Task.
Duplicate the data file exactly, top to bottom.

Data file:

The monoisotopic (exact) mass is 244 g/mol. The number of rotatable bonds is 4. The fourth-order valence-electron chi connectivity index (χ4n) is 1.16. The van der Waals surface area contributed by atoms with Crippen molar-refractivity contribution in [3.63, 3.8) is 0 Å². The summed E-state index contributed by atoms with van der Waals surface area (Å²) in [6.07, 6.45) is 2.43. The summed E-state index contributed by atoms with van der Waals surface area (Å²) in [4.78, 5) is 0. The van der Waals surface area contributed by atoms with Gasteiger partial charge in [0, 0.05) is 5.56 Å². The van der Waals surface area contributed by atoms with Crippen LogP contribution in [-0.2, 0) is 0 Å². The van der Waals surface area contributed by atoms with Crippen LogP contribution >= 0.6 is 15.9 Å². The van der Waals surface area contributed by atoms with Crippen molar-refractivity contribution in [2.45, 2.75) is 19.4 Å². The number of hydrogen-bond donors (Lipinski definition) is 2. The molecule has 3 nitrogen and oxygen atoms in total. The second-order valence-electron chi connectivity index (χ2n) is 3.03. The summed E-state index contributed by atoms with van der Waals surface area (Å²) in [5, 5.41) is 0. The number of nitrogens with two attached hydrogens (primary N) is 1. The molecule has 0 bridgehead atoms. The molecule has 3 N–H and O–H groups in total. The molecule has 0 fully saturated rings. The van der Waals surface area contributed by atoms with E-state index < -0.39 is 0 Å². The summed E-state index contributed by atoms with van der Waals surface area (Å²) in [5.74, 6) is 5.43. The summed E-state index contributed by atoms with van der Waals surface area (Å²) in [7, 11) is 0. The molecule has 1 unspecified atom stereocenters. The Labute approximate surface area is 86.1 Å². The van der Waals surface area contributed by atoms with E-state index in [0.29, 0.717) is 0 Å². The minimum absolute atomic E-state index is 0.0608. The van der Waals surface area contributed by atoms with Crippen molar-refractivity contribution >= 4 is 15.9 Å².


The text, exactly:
The monoisotopic (exact) mass is 244 g/mol. The number of rotatable bonds is 4. The fourth-order valence-electron chi connectivity index (χ4n) is 1.16. The van der Waals surface area contributed by atoms with Crippen molar-refractivity contribution in [3.63, 3.8) is 0 Å². The summed E-state index contributed by atoms with van der Waals surface area (Å²) in [6.07, 6.45) is 2.43. The summed E-state index contributed by atoms with van der Waals surface area (Å²) in [4.78, 5) is 0. The van der Waals surface area contributed by atoms with Gasteiger partial charge in [0, 0.05) is 5.56 Å². The van der Waals surface area contributed by atoms with Crippen LogP contribution in [-0.2, 0) is 0 Å². The van der Waals surface area contributed by atoms with Crippen LogP contribution >= 0.6 is 15.9 Å². The van der Waals surface area contributed by atoms with Crippen molar-refractivity contribution in [2.45, 2.75) is 19.4 Å². The number of hydrogen-bond donors (Lipinski definition) is 2. The molecule has 3 nitrogen and oxygen atoms in total. The second-order valence-electron chi connectivity index (χ2n) is 3.03. The summed E-state index contributed by atoms with van der Waals surface area (Å²) in [5, 5.41) is 0. The number of nitrogens with two attached hydrogens (primary N) is 1. The molecule has 0 bridgehead atoms. The molecule has 3 N–H and O–H groups in total. The molecule has 0 fully saturated rings. The van der Waals surface area contributed by atoms with E-state index < -0.39 is 0 Å². The summed E-state index contributed by atoms with van der Waals surface area (Å²) in [5.74, 6) is 5.43. The summed E-state index contributed by atoms with van der Waals surface area (Å²) in [7, 11) is 0. The molecule has 1 unspecified atom stereocenters. The Labute approximate surface area is 86.1 Å². The van der Waals surface area contributed by atoms with E-state index in [0.29, 0.717) is 0 Å². The minimum absolute atomic E-state index is 0.0608. The van der Waals surface area contributed by atoms with Crippen molar-refractivity contribution >= 4 is 15.9 Å².